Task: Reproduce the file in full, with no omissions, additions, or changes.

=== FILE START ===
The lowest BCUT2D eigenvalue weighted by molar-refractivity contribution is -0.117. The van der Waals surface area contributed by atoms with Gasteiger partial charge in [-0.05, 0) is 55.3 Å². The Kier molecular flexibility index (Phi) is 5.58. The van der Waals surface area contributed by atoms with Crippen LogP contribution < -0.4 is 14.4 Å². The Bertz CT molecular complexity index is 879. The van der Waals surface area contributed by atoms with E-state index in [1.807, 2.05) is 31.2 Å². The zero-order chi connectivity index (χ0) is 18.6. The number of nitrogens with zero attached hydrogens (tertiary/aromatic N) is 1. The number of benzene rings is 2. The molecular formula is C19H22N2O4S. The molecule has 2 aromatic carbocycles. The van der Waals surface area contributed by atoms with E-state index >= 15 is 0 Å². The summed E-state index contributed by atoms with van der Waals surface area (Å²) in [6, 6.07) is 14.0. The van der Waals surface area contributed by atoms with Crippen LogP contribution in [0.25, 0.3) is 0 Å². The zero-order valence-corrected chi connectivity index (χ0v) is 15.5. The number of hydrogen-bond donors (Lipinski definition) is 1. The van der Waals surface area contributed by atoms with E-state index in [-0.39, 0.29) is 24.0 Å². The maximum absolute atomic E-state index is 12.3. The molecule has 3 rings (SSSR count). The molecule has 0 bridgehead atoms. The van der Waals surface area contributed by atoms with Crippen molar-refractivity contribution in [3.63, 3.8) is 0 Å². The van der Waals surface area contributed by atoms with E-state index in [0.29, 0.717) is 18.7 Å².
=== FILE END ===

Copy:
The lowest BCUT2D eigenvalue weighted by molar-refractivity contribution is -0.117. The van der Waals surface area contributed by atoms with Gasteiger partial charge in [-0.05, 0) is 55.3 Å². The Kier molecular flexibility index (Phi) is 5.58. The van der Waals surface area contributed by atoms with Crippen LogP contribution < -0.4 is 14.4 Å². The Bertz CT molecular complexity index is 879. The van der Waals surface area contributed by atoms with E-state index in [1.807, 2.05) is 31.2 Å². The zero-order chi connectivity index (χ0) is 18.6. The number of nitrogens with zero attached hydrogens (tertiary/aromatic N) is 1. The number of benzene rings is 2. The molecular formula is C19H22N2O4S. The molecule has 2 aromatic carbocycles. The van der Waals surface area contributed by atoms with E-state index >= 15 is 0 Å². The summed E-state index contributed by atoms with van der Waals surface area (Å²) in [6, 6.07) is 14.0. The van der Waals surface area contributed by atoms with Crippen LogP contribution in [0.25, 0.3) is 0 Å². The zero-order valence-corrected chi connectivity index (χ0v) is 15.5. The number of hydrogen-bond donors (Lipinski definition) is 1. The van der Waals surface area contributed by atoms with E-state index in [-0.39, 0.29) is 24.0 Å². The maximum absolute atomic E-state index is 12.3. The molecule has 3 rings (SSSR count). The molecule has 0 bridgehead atoms. The van der Waals surface area contributed by atoms with Crippen molar-refractivity contribution in [3.63, 3.8) is 0 Å². The van der Waals surface area contributed by atoms with E-state index in [0.29, 0.717) is 18.7 Å².